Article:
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Corey Perry Is Everyone’s Problem

Corey Perry warms up
Jamie Sabau/Getty Images

Corey Perry, the 19-year NHL vet with 892 points to his name, was waived Tuesday after playing just 16 games for the Chicago Blackhawks. That news followed a few days of mysterious absence from the team, beginning when he didn't play last Wednesday on a trip to Columbus. On Saturday, Perry's agent released a statement saying that his client had "stepped away from the Chicago Blackhawks to attend to personal matters." However, GM Kyle Davidson said on the same day that the decision to keep Perry from the team had been made by management, and in a vague statement released by Chicago on Tuesday announcing the impending termination of Perry's contract, they attributed the move to "conduct that is unacceptable, and in violation of both the terms of his Standard Player's Contract and the Blackhawks' internal policies intended to promote professional and safe work environments."

Perry is most closely associated with the best days of the Anaheim Ducks, with whom he debuted in 2005. There, he made four all-star games as a guy who could both score and infuriate his opponents with aggressive play. Beginning in 2019, when the Ducks grew weary of his injuries and bought him out, he was a sought-after presence on a series of playoff teams—first Dallas, then Montreal, then Tampa for two seasons. At age 38, he landed in Chicago, who looked on the upswing after landing wonderteen Connor Bedard with the first pick in the draft and brought in Perry for $4 million, at least in part as a mentor who could show a talented rookie how to be a professional.

What actually happened to promptly end Perry's time in Chicago remains unclear. According to ESPN's Emily Kaplan's sources, Perry traveled with the team to Columbus on Tuesday, and "an incident occurred that day involving a team employee." When team officials learned of the incident, they made sure Perry didn't play and began an investigation.

The vacuum of nearly a week without official comment gave rise to an oft-recycled internet rumor about the player and a teammate's mother. Those rumors were pervasive enough that Davidson, in a talk with the media on Tuesday, specifically denied that the incident included any players or family members.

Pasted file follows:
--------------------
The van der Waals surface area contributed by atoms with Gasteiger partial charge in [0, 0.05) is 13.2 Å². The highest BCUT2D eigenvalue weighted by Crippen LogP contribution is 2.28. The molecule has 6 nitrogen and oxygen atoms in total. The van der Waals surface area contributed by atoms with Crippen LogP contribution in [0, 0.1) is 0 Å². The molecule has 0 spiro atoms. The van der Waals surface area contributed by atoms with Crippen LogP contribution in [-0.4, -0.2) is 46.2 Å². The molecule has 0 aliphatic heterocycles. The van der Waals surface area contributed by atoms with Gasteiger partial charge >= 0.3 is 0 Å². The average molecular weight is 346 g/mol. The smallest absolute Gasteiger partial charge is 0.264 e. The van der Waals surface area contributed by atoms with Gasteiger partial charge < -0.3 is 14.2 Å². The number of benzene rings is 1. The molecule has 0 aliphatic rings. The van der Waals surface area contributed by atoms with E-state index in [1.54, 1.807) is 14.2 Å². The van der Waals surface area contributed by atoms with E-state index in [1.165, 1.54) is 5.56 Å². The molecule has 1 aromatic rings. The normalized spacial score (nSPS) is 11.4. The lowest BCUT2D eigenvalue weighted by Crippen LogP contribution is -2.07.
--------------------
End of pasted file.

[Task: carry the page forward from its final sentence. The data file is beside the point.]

"Anything that suggests otherwise or anyone that suggests otherwise is wildly inaccurate and, frankly, it's disgusting," he said. When asked if there was any criminality in the Perry situation, Davidson responded, "This was a workplace matter."

Hanging over every unanswered question here is a franchise-wide pall. While every team in the NHL has a responsibility to fix a culture stained by abuse and misogyny, the Blackhawks organization and their owner, Danny Wirtz, receive and deserve extra scrutiny. In 2021, former Chicago player Kyle Beach came forward to publicly share his story of being sexually assaulted by video coach Brad Aldrich during the 2010 playoffs. The team swept the allegations under the rug, went on the win the Cup, and let Aldrich resign and move on to other hockey jobs before he eventually served nine months in prison and registered as a sex offender. The long-delayed revelations are what put Davidson into his role as GM, when Stan Bowman and Al MacIsaac both resigned as the two remaining executives from that 2010 team. Danny Wirtz's father Rocky, who owned the team until his death this year, notably refused to take any accountability for what happened when given the chance in 2022.

The Blackhawks organization has done everything possible to quarantine this latest issue with their insistence that, even though it happened at work, none of their other players are involved or even aware of whatever Perry did. In this way, Perry is the bad apple tossed in the trash. But for anyone who has familiarity with Perry's career, that isolation feels antithetical to Perry's value on the ice. This isn't some anonymous fourth-line cog we're talking about, but a fixture of the game both in personality and play. After leaving Dallas, Saad Yousuf wrote a piece at The Athletic headlined, "Corey Perry’s Stars tenure was short, but his impact was large." If he had stuck around in Montreal, he was reportedly in line to become captain. “He garners a lot of respect in our team,” Tampa Bay coach Jon Cooper said almost as soon as Perry arrived there. “He’s earned it. He’s earned it in this league, and he’s already earned it in this room.”

In Chicago, as in other places, Perry was a guy specifically signed for what he brought to a locker room. That he apparently misbehaved so egregiously that he may have ended his hockey career prompts questions of everyone who's praised his leadership. Davidson's press conference was meant to exonerate his other players, allowing them an easy out when they're asked about the incident. But particularly for the Blackhawks, "I didn't know, and therefore it's not my concern" should no longer be a satisfying answer. The ugly gashes in hockey culture don't get repaired by players who merely avoid being implicated, and the story isn't over just because a team wants it to be.

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